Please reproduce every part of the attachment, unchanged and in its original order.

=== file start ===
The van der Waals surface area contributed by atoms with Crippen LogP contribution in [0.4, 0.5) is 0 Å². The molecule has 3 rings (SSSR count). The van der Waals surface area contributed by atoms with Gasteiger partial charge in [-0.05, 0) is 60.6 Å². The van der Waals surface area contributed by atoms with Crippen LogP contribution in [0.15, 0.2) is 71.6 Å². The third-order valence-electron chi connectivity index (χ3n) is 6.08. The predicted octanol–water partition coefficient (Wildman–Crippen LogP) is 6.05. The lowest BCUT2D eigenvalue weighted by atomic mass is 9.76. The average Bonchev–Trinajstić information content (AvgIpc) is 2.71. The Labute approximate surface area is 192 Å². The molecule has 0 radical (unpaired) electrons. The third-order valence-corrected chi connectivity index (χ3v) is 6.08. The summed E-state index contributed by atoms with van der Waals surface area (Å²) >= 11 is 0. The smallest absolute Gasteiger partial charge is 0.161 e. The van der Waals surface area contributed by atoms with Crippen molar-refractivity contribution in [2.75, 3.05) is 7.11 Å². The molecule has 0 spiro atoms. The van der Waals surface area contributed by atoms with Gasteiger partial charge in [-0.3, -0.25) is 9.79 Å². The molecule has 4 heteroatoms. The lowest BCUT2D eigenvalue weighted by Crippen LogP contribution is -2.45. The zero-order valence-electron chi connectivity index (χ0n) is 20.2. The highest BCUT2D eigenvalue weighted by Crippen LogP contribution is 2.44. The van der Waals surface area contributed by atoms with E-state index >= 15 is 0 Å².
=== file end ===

The van der Waals surface area contributed by atoms with Crippen LogP contribution in [0.4, 0.5) is 0 Å². The molecule has 3 rings (SSSR count). The van der Waals surface area contributed by atoms with Gasteiger partial charge in [-0.05, 0) is 60.6 Å². The van der Waals surface area contributed by atoms with Crippen LogP contribution in [0.15, 0.2) is 71.6 Å². The third-order valence-electron chi connectivity index (χ3n) is 6.08. The predicted octanol–water partition coefficient (Wildman–Crippen LogP) is 6.05. The lowest BCUT2D eigenvalue weighted by atomic mass is 9.76. The average Bonchev–Trinajstić information content (AvgIpc) is 2.71. The Labute approximate surface area is 192 Å². The molecule has 0 radical (unpaired) electrons. The third-order valence-corrected chi connectivity index (χ3v) is 6.08. The summed E-state index contributed by atoms with van der Waals surface area (Å²) >= 11 is 0. The smallest absolute Gasteiger partial charge is 0.161 e. The van der Waals surface area contributed by atoms with Crippen molar-refractivity contribution in [2.75, 3.05) is 7.11 Å². The molecule has 0 spiro atoms. The van der Waals surface area contributed by atoms with Gasteiger partial charge in [-0.3, -0.25) is 9.79 Å². The molecule has 4 heteroatoms. The lowest BCUT2D eigenvalue weighted by Crippen LogP contribution is -2.45. The zero-order valence-electron chi connectivity index (χ0n) is 20.2. The highest BCUT2D eigenvalue weighted by Crippen LogP contribution is 2.44. The van der Waals surface area contributed by atoms with E-state index >= 15 is 0 Å².